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Max Willner-Giwerc is a student at the University of Chicago Law School and an avid baseball fan. He wrote this for the Chicago Tribune.
In America, spring doesn’t truly begin until the first pitch on opening day. Unfortunately, the Major League Baseball lockout threatens to prolong winter. With players and owners struggling to reach a new collective bargaining agreement, a delayed start to the season seems likely.
To keep the game on the schedule, the national pastime should add a new twist to its own arbitration rule.
In the legal world, baseball is known for “baseball arbitration” — an innovative technique for resolving certain salary disputes. If a player and his team cannot agree on a salary, and that player is ineligible for free agency, both sides can submit the dispute to an arbitrator. Like in most arbitration proceedings, each side makes its case to the arbitrator.
The key to baseball arbitration, however, is that both sides submit a final offer, and the arbitrator must choose one of the two proposals. Arbitrators cannot split the difference and come up with a third option. This twist forces both parties to moderate their proposals and leads quickly to a more reasonable outcome.
With owners and players seemingly at an impasse, baseball should look to its own arbitration rule to force each side toward a more moderate outcome. The owners and players should each put forth final offers for a new collective bargaining agreement. But instead of using a panel of arbitrators, baseball should leave the final decision with those who know the game best: the fans.
Unlike most industries, baseball is about more than profit. It is an embodiment of our history, a reflection of our present and a symbol of hope for our future. As such, it belongs to all of us.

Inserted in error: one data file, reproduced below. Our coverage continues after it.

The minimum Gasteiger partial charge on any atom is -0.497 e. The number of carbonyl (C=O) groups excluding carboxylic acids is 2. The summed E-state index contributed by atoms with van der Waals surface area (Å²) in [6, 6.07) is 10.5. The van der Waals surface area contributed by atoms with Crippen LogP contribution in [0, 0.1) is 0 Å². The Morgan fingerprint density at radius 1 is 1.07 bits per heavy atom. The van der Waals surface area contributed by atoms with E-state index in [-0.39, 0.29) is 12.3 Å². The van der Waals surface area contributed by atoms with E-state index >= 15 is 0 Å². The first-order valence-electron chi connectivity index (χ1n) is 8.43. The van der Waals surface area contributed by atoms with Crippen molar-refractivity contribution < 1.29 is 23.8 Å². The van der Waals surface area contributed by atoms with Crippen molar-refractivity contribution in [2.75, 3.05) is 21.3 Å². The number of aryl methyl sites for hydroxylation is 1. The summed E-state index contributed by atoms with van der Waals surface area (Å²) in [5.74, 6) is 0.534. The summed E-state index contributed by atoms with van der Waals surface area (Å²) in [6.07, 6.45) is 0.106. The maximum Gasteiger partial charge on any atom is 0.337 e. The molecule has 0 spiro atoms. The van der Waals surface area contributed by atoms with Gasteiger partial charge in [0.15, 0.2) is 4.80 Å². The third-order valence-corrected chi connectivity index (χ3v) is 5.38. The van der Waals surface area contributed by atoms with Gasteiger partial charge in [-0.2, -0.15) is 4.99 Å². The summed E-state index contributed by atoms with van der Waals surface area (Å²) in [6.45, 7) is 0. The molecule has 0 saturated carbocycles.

During the 1981 baseball strike, future MLB Commissioner A. Bartlett Giamatti had an insightful warning to owners and players: “Remember that you are the temporary custodians of an enduring public trust.” Who better to arbitrate the operation of that trust than the public itself?
What Giamatti wanted most was for play to resume, and he was dismissive of both sides’ “mercantile spats” and “squalid little squabbles.”
It matters to fans where the competitive balance tax is set, how service time is calculated, how pre-arbitration players are compensated. These “mercantile” issues speak to competitive advantage, equality of opportunity and fairness. Fans of all sports care deeply about such values.
If fans are able to vote on owner and player offers, the essential nature of baseball arbitration remains intact. The only difference would be that owners and the players should submit their proposals to fans instead of an arbitration professional. It still keeps the key characteristic of “baseball arbitration” (that each side submits an offer and the arbiter has to choose one of them), but the new twist is that the fans decide instead of a professional arbitrator.
Giamatti was wrong to be so dismissive of players’ and owners’ financial concerns. But he was right that baseball belongs to all of us. In order to usher in opening day and the thaws of spring, owners and players should put forth proposals and let the fans vote.
Let baseball arbitration save the 2022 season, and let the public be the final arbiters of the public trust that inspires us all.